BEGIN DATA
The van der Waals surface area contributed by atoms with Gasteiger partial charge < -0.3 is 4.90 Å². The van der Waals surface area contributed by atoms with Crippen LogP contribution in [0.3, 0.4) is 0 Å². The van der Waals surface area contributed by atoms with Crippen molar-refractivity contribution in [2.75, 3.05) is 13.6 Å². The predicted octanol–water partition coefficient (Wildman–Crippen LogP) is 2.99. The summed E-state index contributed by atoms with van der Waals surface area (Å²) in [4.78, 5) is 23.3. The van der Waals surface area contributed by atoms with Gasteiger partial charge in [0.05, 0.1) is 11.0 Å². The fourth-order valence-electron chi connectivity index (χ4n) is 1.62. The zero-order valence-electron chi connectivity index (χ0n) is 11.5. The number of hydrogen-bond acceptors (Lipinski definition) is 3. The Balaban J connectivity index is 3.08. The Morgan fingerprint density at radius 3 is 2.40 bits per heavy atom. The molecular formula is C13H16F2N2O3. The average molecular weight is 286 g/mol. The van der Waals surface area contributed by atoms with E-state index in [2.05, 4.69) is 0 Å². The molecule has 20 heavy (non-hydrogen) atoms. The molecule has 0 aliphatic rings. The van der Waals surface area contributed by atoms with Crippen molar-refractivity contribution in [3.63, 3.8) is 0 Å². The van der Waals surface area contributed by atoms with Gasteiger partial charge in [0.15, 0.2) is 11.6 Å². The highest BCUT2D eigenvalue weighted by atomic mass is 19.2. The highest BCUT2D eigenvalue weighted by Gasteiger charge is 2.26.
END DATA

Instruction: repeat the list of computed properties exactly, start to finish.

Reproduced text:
The van der Waals surface area contributed by atoms with Gasteiger partial charge < -0.3 is 4.90 Å². The van der Waals surface area contributed by atoms with Crippen LogP contribution in [0.3, 0.4) is 0 Å². The van der Waals surface area contributed by atoms with Crippen molar-refractivity contribution in [2.75, 3.05) is 13.6 Å². The predicted octanol–water partition coefficient (Wildman–Crippen LogP) is 2.99. The summed E-state index contributed by atoms with van der Waals surface area (Å²) in [4.78, 5) is 23.3. The van der Waals surface area contributed by atoms with Gasteiger partial charge in [0.05, 0.1) is 11.0 Å². The fourth-order valence-electron chi connectivity index (χ4n) is 1.62. The zero-order valence-electron chi connectivity index (χ0n) is 11.5. The number of hydrogen-bond acceptors (Lipinski definition) is 3. The Balaban J connectivity index is 3.08. The Morgan fingerprint density at radius 3 is 2.40 bits per heavy atom. The molecular formula is C13H16F2N2O3. The average molecular weight is 286 g/mol. The van der Waals surface area contributed by atoms with E-state index in [2.05, 4.69) is 0 Å². The molecule has 20 heavy (non-hydrogen) atoms. The molecule has 0 aliphatic rings. The van der Waals surface area contributed by atoms with Crippen molar-refractivity contribution in [3.63, 3.8) is 0 Å². The van der Waals surface area contributed by atoms with Gasteiger partial charge in [0.15, 0.2) is 11.6 Å². The highest BCUT2D eigenvalue weighted by atomic mass is 19.2. The highest BCUT2D eigenvalue weighted by Gasteiger charge is 2.26.